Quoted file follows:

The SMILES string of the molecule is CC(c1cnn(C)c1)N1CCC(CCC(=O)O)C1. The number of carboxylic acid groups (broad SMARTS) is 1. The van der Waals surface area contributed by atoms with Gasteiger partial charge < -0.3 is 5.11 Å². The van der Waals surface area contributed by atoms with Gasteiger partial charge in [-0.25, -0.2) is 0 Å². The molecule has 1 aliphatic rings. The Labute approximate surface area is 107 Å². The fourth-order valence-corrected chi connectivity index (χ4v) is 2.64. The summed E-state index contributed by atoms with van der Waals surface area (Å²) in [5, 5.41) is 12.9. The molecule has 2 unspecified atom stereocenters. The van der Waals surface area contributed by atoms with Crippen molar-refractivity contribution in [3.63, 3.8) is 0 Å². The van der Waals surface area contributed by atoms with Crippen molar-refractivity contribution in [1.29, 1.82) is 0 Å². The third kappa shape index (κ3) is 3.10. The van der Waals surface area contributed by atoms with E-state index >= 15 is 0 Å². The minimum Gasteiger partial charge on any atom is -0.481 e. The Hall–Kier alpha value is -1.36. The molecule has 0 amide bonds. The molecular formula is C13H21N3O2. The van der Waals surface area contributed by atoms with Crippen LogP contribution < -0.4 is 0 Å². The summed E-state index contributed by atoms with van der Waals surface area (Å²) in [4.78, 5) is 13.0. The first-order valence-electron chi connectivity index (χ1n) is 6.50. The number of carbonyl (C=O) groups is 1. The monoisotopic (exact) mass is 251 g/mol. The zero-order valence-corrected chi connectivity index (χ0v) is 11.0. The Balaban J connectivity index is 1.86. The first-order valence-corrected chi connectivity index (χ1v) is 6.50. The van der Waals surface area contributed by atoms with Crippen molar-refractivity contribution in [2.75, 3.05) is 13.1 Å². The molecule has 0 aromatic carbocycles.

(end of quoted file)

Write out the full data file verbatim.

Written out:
The SMILES string of the molecule is CC(c1cnn(C)c1)N1CCC(CCC(=O)O)C1. The number of carboxylic acid groups (broad SMARTS) is 1. The van der Waals surface area contributed by atoms with Gasteiger partial charge < -0.3 is 5.11 Å². The van der Waals surface area contributed by atoms with Gasteiger partial charge in [-0.25, -0.2) is 0 Å². The molecule has 1 aliphatic rings. The Labute approximate surface area is 107 Å². The fourth-order valence-corrected chi connectivity index (χ4v) is 2.64. The summed E-state index contributed by atoms with van der Waals surface area (Å²) in [5, 5.41) is 12.9. The molecule has 2 unspecified atom stereocenters. The van der Waals surface area contributed by atoms with Crippen molar-refractivity contribution in [3.63, 3.8) is 0 Å². The van der Waals surface area contributed by atoms with Crippen molar-refractivity contribution in [1.29, 1.82) is 0 Å². The third kappa shape index (κ3) is 3.10. The van der Waals surface area contributed by atoms with E-state index >= 15 is 0 Å². The minimum Gasteiger partial charge on any atom is -0.481 e. The Hall–Kier alpha value is -1.36. The molecule has 0 amide bonds. The molecular formula is C13H21N3O2. The van der Waals surface area contributed by atoms with Crippen LogP contribution < -0.4 is 0 Å². The summed E-state index contributed by atoms with van der Waals surface area (Å²) in [4.78, 5) is 13.0. The first-order valence-electron chi connectivity index (χ1n) is 6.50. The number of carbonyl (C=O) groups is 1. The monoisotopic (exact) mass is 251 g/mol. The zero-order valence-corrected chi connectivity index (χ0v) is 11.0. The Balaban J connectivity index is 1.86. The first-order valence-corrected chi connectivity index (χ1v) is 6.50. The van der Waals surface area contributed by atoms with Crippen molar-refractivity contribution in [2.75, 3.05) is 13.1 Å². The molecule has 0 aromatic carbocycles.